Wednesday, April 20, 2016

1790: The first feeding tube

The feeding tube may not be directly related to respiratory therapy, although when you consider the big picture, it kind of does.  For instance, to put someone on a ventilator for several weeks would be a moot point if physicians were unable to provide nutrients to the patient.

The feeding tube was invented in 1790, and was another invention by Dr. John Hunter, the same physician who mastered the use of bellows to provide mechanical breaths to asphyxiated infants.  The feeding tube was significant because it helped advance surgery from a "mere technical mode of treatment to a branch of scientific medicine, firmly grounded in physiology and pathology." (1, page 352-355)

His artificial feeding through was a flexible tube inserted into the mouth to the stomach, and it allowed physicians to feed, and thus provide adequate nutrition, patients who were otherwise unable to eat, such as those recovering from complicated operations. (1, page 352-355)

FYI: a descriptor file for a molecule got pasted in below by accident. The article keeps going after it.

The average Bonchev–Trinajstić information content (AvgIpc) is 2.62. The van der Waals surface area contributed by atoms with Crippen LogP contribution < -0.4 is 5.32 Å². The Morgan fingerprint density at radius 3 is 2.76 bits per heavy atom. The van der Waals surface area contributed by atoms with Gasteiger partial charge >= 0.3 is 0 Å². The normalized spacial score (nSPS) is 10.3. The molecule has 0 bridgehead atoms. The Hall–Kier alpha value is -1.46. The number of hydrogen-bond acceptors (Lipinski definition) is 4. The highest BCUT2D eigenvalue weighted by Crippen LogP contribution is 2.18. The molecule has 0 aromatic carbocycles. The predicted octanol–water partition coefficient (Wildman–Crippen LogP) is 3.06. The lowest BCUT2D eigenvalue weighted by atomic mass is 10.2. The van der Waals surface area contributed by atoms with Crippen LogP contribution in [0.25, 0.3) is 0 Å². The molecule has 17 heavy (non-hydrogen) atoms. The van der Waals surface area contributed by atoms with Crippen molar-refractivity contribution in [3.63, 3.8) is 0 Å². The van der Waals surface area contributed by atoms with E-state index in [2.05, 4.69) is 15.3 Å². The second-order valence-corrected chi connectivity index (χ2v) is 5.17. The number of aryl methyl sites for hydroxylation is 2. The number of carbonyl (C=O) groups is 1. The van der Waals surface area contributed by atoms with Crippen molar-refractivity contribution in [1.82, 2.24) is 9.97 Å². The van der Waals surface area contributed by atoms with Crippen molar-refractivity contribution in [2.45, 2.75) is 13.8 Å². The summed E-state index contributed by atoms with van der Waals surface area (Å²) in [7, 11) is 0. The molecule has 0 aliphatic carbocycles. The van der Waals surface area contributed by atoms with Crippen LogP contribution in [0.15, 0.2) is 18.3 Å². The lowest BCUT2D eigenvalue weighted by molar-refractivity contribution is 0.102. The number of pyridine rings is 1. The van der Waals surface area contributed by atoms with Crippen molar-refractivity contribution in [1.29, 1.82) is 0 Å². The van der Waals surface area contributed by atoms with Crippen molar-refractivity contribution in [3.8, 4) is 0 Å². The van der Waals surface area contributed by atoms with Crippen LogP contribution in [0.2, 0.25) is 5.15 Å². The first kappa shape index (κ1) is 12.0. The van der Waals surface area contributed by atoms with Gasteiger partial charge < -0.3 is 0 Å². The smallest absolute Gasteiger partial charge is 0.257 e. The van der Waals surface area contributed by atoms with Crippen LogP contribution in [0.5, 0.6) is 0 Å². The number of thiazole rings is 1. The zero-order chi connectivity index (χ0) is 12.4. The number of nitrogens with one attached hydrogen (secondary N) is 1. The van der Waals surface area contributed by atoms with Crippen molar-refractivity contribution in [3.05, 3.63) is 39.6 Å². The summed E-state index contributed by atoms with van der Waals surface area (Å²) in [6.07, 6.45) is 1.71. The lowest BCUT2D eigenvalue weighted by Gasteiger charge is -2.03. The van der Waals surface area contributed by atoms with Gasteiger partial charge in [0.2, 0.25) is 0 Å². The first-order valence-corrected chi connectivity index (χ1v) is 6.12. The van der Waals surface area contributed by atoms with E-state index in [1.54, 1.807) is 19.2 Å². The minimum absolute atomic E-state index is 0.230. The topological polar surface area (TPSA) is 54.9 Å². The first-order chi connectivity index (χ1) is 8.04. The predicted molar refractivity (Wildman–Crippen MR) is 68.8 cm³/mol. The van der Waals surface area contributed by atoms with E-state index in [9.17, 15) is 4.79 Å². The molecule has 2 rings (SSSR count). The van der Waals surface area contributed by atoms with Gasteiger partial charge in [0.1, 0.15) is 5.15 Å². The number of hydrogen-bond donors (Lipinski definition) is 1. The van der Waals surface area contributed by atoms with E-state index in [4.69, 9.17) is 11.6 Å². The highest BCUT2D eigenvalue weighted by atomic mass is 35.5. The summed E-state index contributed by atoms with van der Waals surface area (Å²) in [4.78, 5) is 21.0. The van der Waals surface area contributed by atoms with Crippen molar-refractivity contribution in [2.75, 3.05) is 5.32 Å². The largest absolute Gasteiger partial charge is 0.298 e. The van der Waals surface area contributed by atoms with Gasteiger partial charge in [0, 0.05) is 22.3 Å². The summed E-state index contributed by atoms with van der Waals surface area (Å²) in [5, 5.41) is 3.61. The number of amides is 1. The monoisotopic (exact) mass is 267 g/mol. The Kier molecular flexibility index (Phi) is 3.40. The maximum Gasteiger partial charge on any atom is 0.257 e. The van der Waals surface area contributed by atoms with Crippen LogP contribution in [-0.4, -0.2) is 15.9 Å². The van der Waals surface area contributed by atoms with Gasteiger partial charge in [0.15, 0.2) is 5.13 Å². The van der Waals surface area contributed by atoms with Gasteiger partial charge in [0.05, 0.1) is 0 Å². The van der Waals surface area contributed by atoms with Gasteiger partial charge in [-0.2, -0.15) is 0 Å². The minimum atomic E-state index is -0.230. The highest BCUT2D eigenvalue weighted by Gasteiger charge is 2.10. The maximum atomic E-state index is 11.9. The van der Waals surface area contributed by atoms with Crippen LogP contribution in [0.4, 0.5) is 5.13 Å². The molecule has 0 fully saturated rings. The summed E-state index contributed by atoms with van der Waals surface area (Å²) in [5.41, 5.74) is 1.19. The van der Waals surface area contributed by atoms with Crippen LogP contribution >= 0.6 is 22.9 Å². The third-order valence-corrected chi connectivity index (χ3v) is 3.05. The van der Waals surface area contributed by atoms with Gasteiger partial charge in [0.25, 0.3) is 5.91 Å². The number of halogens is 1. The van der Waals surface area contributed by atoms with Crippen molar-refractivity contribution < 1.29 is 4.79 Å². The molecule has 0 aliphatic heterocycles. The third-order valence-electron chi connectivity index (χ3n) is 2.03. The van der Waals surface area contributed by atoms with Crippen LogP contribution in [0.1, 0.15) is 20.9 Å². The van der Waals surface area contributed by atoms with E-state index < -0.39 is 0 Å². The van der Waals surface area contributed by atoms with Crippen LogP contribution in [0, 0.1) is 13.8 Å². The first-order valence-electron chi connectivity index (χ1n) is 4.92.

This invention was significant because many physicians prior to him (and even some after) performed surgeries with little regard for anatomy, and therefore little understanding of diseased or injured body tissues and organs.

References:
  1. Garrison, Fielding Hudson, "An introduction to the history of medicine," 1922, Philadelphia, W.B. Saunders Company
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